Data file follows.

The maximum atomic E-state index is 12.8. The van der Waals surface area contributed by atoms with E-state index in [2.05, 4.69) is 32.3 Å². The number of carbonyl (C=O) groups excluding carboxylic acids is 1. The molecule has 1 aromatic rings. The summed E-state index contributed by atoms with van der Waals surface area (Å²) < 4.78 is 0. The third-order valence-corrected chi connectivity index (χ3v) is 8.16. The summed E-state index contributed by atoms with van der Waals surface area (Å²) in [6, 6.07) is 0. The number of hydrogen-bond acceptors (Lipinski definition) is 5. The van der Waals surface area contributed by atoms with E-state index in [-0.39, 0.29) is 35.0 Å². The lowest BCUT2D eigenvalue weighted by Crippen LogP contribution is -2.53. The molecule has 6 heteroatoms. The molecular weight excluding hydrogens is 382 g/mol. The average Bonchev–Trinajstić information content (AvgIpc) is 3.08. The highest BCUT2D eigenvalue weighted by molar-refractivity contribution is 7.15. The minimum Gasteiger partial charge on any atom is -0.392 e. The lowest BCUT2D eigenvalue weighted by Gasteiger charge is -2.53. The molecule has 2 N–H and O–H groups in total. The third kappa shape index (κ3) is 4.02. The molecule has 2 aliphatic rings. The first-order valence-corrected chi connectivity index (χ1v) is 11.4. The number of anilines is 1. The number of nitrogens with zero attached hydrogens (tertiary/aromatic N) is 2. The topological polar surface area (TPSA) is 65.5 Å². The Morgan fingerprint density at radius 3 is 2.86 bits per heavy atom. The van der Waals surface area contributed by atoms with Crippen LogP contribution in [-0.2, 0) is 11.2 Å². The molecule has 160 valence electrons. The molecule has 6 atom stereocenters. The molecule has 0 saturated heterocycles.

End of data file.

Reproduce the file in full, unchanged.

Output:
The maximum atomic E-state index is 12.8. The van der Waals surface area contributed by atoms with E-state index in [2.05, 4.69) is 32.3 Å². The number of carbonyl (C=O) groups excluding carboxylic acids is 1. The molecule has 1 aromatic rings. The summed E-state index contributed by atoms with van der Waals surface area (Å²) < 4.78 is 0. The third-order valence-corrected chi connectivity index (χ3v) is 8.16. The summed E-state index contributed by atoms with van der Waals surface area (Å²) in [6, 6.07) is 0. The number of hydrogen-bond acceptors (Lipinski definition) is 5. The van der Waals surface area contributed by atoms with E-state index in [-0.39, 0.29) is 35.0 Å². The lowest BCUT2D eigenvalue weighted by Crippen LogP contribution is -2.53. The molecule has 6 heteroatoms. The molecular weight excluding hydrogens is 382 g/mol. The average Bonchev–Trinajstić information content (AvgIpc) is 3.08. The highest BCUT2D eigenvalue weighted by molar-refractivity contribution is 7.15. The minimum Gasteiger partial charge on any atom is -0.392 e. The lowest BCUT2D eigenvalue weighted by Gasteiger charge is -2.53. The molecule has 2 N–H and O–H groups in total. The third kappa shape index (κ3) is 4.02. The molecule has 2 aliphatic rings. The first-order valence-corrected chi connectivity index (χ1v) is 11.4. The number of anilines is 1. The number of nitrogens with zero attached hydrogens (tertiary/aromatic N) is 2. The topological polar surface area (TPSA) is 65.5 Å². The Morgan fingerprint density at radius 3 is 2.86 bits per heavy atom. The van der Waals surface area contributed by atoms with Crippen LogP contribution in [-0.2, 0) is 11.2 Å². The molecule has 160 valence electrons. The molecule has 6 atom stereocenters. The molecule has 0 saturated heterocycles.